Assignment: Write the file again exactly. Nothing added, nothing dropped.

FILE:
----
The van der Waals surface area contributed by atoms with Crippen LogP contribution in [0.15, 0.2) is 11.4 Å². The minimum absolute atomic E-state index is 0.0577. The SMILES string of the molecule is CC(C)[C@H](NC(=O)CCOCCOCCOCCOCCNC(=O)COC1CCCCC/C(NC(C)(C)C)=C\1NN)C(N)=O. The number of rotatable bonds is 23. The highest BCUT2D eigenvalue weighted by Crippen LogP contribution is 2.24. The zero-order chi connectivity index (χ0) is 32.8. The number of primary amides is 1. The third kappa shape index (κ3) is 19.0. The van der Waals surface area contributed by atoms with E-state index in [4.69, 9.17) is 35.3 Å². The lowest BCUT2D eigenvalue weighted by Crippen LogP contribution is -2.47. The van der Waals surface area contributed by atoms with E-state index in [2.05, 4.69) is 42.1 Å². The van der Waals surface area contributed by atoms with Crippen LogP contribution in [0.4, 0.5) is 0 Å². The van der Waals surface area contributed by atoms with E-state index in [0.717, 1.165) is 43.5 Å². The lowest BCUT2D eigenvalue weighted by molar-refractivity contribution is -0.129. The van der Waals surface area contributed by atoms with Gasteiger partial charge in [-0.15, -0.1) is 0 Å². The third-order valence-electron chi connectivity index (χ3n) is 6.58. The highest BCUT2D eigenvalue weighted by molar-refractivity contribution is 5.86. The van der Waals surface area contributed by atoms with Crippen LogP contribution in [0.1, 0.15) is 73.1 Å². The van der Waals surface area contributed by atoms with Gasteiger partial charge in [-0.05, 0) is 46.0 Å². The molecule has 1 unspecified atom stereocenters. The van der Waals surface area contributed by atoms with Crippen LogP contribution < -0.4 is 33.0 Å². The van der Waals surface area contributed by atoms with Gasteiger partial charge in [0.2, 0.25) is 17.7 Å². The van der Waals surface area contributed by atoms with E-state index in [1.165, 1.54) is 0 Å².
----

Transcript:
The van der Waals surface area contributed by atoms with Crippen LogP contribution in [0.15, 0.2) is 11.4 Å². The minimum absolute atomic E-state index is 0.0577. The SMILES string of the molecule is CC(C)[C@H](NC(=O)CCOCCOCCOCCOCCNC(=O)COC1CCCCC/C(NC(C)(C)C)=C\1NN)C(N)=O. The number of rotatable bonds is 23. The highest BCUT2D eigenvalue weighted by Crippen LogP contribution is 2.24. The zero-order chi connectivity index (χ0) is 32.8. The number of primary amides is 1. The third kappa shape index (κ3) is 19.0. The van der Waals surface area contributed by atoms with E-state index in [4.69, 9.17) is 35.3 Å². The lowest BCUT2D eigenvalue weighted by Crippen LogP contribution is -2.47. The van der Waals surface area contributed by atoms with E-state index in [2.05, 4.69) is 42.1 Å². The van der Waals surface area contributed by atoms with Crippen LogP contribution in [0.4, 0.5) is 0 Å². The van der Waals surface area contributed by atoms with E-state index in [0.717, 1.165) is 43.5 Å². The lowest BCUT2D eigenvalue weighted by molar-refractivity contribution is -0.129. The van der Waals surface area contributed by atoms with Gasteiger partial charge in [-0.15, -0.1) is 0 Å². The third-order valence-electron chi connectivity index (χ3n) is 6.58. The highest BCUT2D eigenvalue weighted by molar-refractivity contribution is 5.86. The van der Waals surface area contributed by atoms with Crippen LogP contribution in [0.1, 0.15) is 73.1 Å². The van der Waals surface area contributed by atoms with Gasteiger partial charge in [-0.05, 0) is 46.0 Å². The molecule has 1 unspecified atom stereocenters. The van der Waals surface area contributed by atoms with Crippen LogP contribution < -0.4 is 33.0 Å². The van der Waals surface area contributed by atoms with Gasteiger partial charge in [0.2, 0.25) is 17.7 Å². The van der Waals surface area contributed by atoms with E-state index in [1.165, 1.54) is 0 Å².